Notice that Perry isn't treating its
[0.4, 0.6]
credence interval for H as if it's normal uncertainty. Perry is treating this uncertainty as if it is in the world: the coin could actually be weighted anywhere from 40% H to 60% H, and nature gets to choose. It's unclear how Perry decides which uncertainty is internal (subject to normal Bayesian reasoning) and which uncertainty is external (resolved adversarially by nature), but this distinction gives rise to the difference between "normal" uncertainty and "Knightian" uncertainty. Given any mechanism for differentiating between uncertainty about what world Perry is in and variability that gets to be resolved by nature, we can construct a Bayesian reasoner that acts like Perry.Take, for example, the Ellsberg urn game. Perry has somehow been convinced that the process of selecting balls from the urn is fair: balls are selected by some stochastic process which Nature cannot affect. However, Perry also things that the urn in use gets to be chosen by nature after Perry has selected a bet.
There are many mechanisms by which Perry could come to this state of knowledge. Perhaps the ball-selection mechanism was designed and verified by Perry, but the urn is selected by an unverified process that is supposedly random but which Perry has reason to believe has actually been infected by the nefarious spirit of the Adversary. Given this knowledge, Perry knows that if it chooses bet 1b then nature will select the urn with no black balls, and if it chooses bet 2a then nature will select the urn without yellow balls, so Perry rationally prefers bets 1a and 2b.
Perry is averse to ambiguity because Perry believes that nature gets to resolve ambiguity, and nature is working against Perry. This paranoia captures some of the original motivation for ambiguity aversion, but it starts to seem strange under close examination. For example, in the coin toss game, Perry acts as if nature gets to pick the weighting of the coin even after the coin has been tossed. Perry believes that nature gets to resolve ambiguity, even if the ambiguity lies in the past.
Furthermore, Perry acts as if it is certain that nature gets to resolve ambiguity disfavorably, and this can lead to pathological behavior in some edge cases. For example, consider Perry reasoning about the unbalanced tennis game: Perry believes that one of the players is far better than the other, capable of winning 99 games out of 100. But Perry doesn't know whether Anabel or Zara is the better player. How might the conversation go when a bookie approaches Perry offering a bet of 2:1 odds on the player of Perry's choice?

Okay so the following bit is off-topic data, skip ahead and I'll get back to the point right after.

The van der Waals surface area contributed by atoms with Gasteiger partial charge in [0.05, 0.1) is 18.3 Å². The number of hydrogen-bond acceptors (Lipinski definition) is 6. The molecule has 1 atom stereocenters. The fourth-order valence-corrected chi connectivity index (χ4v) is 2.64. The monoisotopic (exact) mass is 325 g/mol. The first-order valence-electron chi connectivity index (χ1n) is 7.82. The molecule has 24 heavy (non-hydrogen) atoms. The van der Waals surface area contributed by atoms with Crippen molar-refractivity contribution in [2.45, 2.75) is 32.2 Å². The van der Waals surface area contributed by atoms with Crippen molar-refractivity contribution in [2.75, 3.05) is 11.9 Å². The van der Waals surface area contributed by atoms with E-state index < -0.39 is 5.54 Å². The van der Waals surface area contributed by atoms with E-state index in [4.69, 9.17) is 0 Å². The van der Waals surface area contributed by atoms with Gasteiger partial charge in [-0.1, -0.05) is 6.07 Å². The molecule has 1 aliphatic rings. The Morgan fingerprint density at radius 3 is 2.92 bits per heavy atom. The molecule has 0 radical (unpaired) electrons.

"I'm sorry", Perry responds, "I cannot take that bet."
"Well, you see", Perry responds, "no matter what choice I make, nature will resolve my ambiguity against me. If I place 2:1 odds on Zara winning, then nature will decide that Zara is the worse player, and Zara will loose 99% of the time. But if I instead place 2:1 odds on Zara losing, then nature will decide that Zara is the better player, and Zara will win 99% of the time. Either way, I lose money.
"Yes, precisely", Perry responds. "See, I have Knightian uncertainty about which is better, and nature gets to resolve Knightian uncertainty, regardless of causality. No matter which player I pick, she will turn out to be the worse player."
Realizing that this may sound crazy, Perry pauses.
"Now, I'm not sure how this happens. Perhaps nature has acausal superpowers, actually can alter the past. Or perhaps you simulated me to see who I would pick, and you're only offering me this bet because you found that I would pick the wrong player. I don't know how nature does it, I do know for a fact that nature will resolve my ambiguity antagonistically. Of this I am certain. And so I'm sorry, but I can't take your bet."
Perry shakes it's head. "Sorry."
The bookie dejectedly departs.
Perry is a Bayesian agent that shares Sir Percy's preferences, thereby demonstrating that the Bayesian framework can capture agents with preferences over ambiguity (given some method for distinguishing ambiguity from uncertainty). Any Bayesian agent that believes that there is actually variability in the environment which nature gets to acausally adversarially resolve acts precisely as if it is using the MMEU rule.
In fact, though Perry may seem to be reasoning in an odd fashion, Perry captures much of the original motivation for the MMEU rule. "I can't get a precise credence", Sir Percy would say, "I can only get a credence interval, because reality actually still has a little wiggle room about whether the coin was weighted. So assuming the worst case, how do I maximize expected utility?"
The paranoia of Perry is a little disconcerting, though. Is there perhaps another idealized Bayesian agent that captures Sir Perry's preferences in a less abrasive manner?
Preferring the least convenient world
Allow me to introduce another Bayesian agent, Cautious Caul. Like Perry, Caul distinguishes between different types of uncertainty. The method of distinction is left unspecified, but given any means of differentiating between uncertainty and ambiguity ("Knightian uncertainty"), we can specify an agent that acts like Caul.
Like Perry, Caul treats ambiguity differently form normal uncertainty because Caul believes that ambiguity is not internal lack of knowledge, but rather a fact about the external world. But whereas Perry thinks that Knightian uncertainty denotes variability in the world that is resolved by nature, Caul instead thinks that ambiguity denotes worldparts that actually exist.
And Caul is an expected utility maximizer (and a perfect Bayesian), but Caul's preferences are defined according to the least convenient world.
When faced with Sir Percy's coin toss, Caul honestly believes that a continuous set of worlds exist, each with a coin weighted somewhere between 40% H and 60% H, and that in each of these worlds there is a sliver of Caul. But Caul's preferences are defined such that Caul only cares about the sliver in the least convenient world, the world with the worst odds.